Hiccup, our hero in the briskly paced animated film "How to Train Your Dragon," is a young Viking who has his hurdles cut out for him. His giant father (voice of Gerard Butler) sports a belt-length red beard and looks as if he begins each day by downing a dozen mead shooters on his way out to slay scaly adversaries. Hiccup (Jay Baruchel) develops his own approach to dealing with the dragon threat; he prefers communication. With a school assignment hanging over him to slay a dragon, Hiccup instead befriends a potential victim, Toothless. Filmmakers Dean DeBlois and Chris Sanders are best known for 2002's "Lilo & Stitch"; this one is better and funnier. The DVD and Blu-ray (DreamWorks, $30-$40), which are due in stores Friday, include deleted scenes and an interview with author Cressida Cowell.
Out Tuesday: "Arn: The Knight Templar," "CSI: Miami" (Season 8), "Dexter's Laboratory" (Season 1), "Dollhouse" (Season 2), "Ghost Whisperer" (Season 5), "In Treatment" (Season 2), "Inspector Lewis" (Series 3), "Jonah Hex," "Leaves of Grass," "Lost Boys: The Thirst," "Marcus Welby, M.D." (Season 2), "Three Kings" (Blu-ray), "The Tudors" (final season).
GAMECall the gang for 'Party'
"Mario Party 8" came out more than three years ago. Now, the Mario theme has been stripped out and the series' concept retooled for "Wii Party" ($50 for Wii; rated Everyone), which uses customized Miis as player representatives. Without Mario and the gang around, the party feels flat. There are several game modes for one to four players. Board Game Island is the one that's closest to the old "Mario Party" template. Players roll dice to progress along a pathway, with some spaces having special effects. Mini-games between rounds determine the order of play. That play-order mechanic also is used for Globe Trot, in which players choose randomly from a hand of cards to move between cities of the world. The goal is to collect souvenir photos from specific locations. Other games range from bingo to two-player contests involving memory or balancing. There also are House Party Games, which use the Wii Remote in novel ways, such as for a game of hide-and-seek or hot potato.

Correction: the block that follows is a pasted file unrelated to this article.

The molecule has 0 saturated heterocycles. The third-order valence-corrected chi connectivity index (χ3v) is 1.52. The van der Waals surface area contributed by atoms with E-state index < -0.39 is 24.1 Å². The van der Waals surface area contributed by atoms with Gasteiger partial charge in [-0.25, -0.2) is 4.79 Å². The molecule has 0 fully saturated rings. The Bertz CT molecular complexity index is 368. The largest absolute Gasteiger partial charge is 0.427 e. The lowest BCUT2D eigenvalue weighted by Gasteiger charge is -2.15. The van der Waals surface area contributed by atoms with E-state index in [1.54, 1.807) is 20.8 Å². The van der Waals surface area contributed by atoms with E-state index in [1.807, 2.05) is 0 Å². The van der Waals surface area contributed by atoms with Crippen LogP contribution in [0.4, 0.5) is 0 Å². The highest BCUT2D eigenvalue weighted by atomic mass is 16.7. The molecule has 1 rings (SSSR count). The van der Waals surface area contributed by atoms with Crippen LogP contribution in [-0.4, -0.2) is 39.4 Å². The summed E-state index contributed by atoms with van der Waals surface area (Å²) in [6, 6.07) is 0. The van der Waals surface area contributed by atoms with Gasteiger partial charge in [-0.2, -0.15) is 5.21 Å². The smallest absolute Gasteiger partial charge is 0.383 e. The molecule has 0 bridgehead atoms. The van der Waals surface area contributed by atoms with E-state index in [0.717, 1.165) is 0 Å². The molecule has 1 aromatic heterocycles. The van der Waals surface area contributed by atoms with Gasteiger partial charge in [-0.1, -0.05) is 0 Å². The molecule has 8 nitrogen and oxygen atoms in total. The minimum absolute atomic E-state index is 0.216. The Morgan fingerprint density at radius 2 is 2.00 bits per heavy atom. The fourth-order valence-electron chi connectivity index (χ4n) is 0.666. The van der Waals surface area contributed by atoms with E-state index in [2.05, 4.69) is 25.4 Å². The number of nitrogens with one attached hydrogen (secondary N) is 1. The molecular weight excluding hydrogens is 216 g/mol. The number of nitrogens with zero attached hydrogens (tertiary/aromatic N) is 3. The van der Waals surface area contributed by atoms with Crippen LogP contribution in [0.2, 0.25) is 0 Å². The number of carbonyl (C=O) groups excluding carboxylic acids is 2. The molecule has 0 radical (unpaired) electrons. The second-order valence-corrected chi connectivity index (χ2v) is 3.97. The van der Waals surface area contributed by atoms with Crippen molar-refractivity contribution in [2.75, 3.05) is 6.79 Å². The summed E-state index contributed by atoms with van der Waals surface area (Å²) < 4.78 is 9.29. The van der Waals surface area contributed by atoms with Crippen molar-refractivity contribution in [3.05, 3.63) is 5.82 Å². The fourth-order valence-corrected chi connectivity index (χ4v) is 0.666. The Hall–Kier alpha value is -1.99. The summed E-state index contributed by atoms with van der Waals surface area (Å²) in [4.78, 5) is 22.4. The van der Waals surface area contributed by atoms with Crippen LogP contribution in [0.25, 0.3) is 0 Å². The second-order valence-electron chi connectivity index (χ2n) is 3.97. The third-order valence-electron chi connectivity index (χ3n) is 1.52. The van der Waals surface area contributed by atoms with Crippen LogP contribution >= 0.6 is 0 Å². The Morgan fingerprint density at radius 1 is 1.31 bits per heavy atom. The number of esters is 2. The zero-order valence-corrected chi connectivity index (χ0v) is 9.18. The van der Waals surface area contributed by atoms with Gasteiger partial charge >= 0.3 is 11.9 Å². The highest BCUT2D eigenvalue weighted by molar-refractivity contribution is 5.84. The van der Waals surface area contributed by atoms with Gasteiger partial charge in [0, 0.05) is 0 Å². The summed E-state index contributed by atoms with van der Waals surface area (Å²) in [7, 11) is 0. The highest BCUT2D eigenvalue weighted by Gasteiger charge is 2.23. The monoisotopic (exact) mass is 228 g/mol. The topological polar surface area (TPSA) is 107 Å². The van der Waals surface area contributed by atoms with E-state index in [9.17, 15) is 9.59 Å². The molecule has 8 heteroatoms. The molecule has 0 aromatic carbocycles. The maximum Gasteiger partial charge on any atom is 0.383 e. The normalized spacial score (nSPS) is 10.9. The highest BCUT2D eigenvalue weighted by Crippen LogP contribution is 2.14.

WEBFacebook is for flirting
In the spirit of the "The Social Network," the new flick about Facebook, MensHealth.com recently announced the results of a survey showing how the world's most popular social portal helps people show some love. And not just in that just-want-to-be-friends kind of way. The juicy tidbits include the not-so-surprising revelation that 69 percent of people use Facebook to flirt (one in four with someone other than a partner) and that 25 percent use it to snoop on partners who might be flirting. The survey of nearly 3,000 people -- 1,329 men and 1,523 women -- also found that one in four Facebook folks do not list their true relationship status. The survey also found that 59 percent said they've become jealous over their partner's interactions with someone else on Facebook; 23 percent said they have sent a friend request to an attractive stranger; and 85 percent looked up an ex on Facebook.
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